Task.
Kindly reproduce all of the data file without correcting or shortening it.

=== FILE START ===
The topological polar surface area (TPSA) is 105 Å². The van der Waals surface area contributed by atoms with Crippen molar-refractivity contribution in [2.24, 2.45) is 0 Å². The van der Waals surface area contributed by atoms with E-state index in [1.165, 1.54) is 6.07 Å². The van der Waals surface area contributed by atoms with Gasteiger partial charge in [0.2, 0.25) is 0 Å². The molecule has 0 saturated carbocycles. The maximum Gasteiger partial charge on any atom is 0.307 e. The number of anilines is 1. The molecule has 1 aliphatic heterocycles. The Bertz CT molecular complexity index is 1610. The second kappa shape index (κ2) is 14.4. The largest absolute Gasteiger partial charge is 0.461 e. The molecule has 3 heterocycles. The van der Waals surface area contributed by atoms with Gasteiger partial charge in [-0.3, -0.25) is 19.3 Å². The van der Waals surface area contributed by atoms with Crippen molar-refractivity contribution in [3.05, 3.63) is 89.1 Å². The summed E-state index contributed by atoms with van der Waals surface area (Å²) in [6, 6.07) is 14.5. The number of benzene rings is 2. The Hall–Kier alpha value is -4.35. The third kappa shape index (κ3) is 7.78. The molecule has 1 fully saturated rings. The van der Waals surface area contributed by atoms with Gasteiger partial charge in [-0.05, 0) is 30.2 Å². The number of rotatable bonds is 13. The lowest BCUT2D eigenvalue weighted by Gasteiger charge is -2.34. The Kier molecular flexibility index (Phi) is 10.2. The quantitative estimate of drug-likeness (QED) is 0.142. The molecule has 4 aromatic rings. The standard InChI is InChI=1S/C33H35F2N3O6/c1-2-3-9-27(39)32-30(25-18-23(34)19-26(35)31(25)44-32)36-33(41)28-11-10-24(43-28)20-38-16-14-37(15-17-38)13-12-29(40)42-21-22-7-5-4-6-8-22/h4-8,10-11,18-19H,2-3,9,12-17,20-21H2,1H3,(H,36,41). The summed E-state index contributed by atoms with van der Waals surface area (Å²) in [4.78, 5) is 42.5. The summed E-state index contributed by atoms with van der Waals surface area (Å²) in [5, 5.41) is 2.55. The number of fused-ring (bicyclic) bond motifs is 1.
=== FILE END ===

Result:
The topological polar surface area (TPSA) is 105 Å². The van der Waals surface area contributed by atoms with Crippen molar-refractivity contribution in [2.24, 2.45) is 0 Å². The van der Waals surface area contributed by atoms with E-state index in [1.165, 1.54) is 6.07 Å². The van der Waals surface area contributed by atoms with Gasteiger partial charge in [0.2, 0.25) is 0 Å². The molecule has 0 saturated carbocycles. The maximum Gasteiger partial charge on any atom is 0.307 e. The number of anilines is 1. The molecule has 1 aliphatic heterocycles. The Bertz CT molecular complexity index is 1610. The second kappa shape index (κ2) is 14.4. The largest absolute Gasteiger partial charge is 0.461 e. The molecule has 3 heterocycles. The van der Waals surface area contributed by atoms with Gasteiger partial charge in [-0.3, -0.25) is 19.3 Å². The van der Waals surface area contributed by atoms with Crippen molar-refractivity contribution in [3.05, 3.63) is 89.1 Å². The summed E-state index contributed by atoms with van der Waals surface area (Å²) in [6, 6.07) is 14.5. The number of benzene rings is 2. The Hall–Kier alpha value is -4.35. The third kappa shape index (κ3) is 7.78. The molecule has 1 fully saturated rings. The van der Waals surface area contributed by atoms with Gasteiger partial charge in [-0.05, 0) is 30.2 Å². The number of rotatable bonds is 13. The lowest BCUT2D eigenvalue weighted by Gasteiger charge is -2.34. The Kier molecular flexibility index (Phi) is 10.2. The quantitative estimate of drug-likeness (QED) is 0.142. The molecule has 4 aromatic rings. The standard InChI is InChI=1S/C33H35F2N3O6/c1-2-3-9-27(39)32-30(25-18-23(34)19-26(35)31(25)44-32)36-33(41)28-11-10-24(43-28)20-38-16-14-37(15-17-38)13-12-29(40)42-21-22-7-5-4-6-8-22/h4-8,10-11,18-19H,2-3,9,12-17,20-21H2,1H3,(H,36,41). The summed E-state index contributed by atoms with van der Waals surface area (Å²) in [4.78, 5) is 42.5. The summed E-state index contributed by atoms with van der Waals surface area (Å²) in [5, 5.41) is 2.55. The number of fused-ring (bicyclic) bond motifs is 1.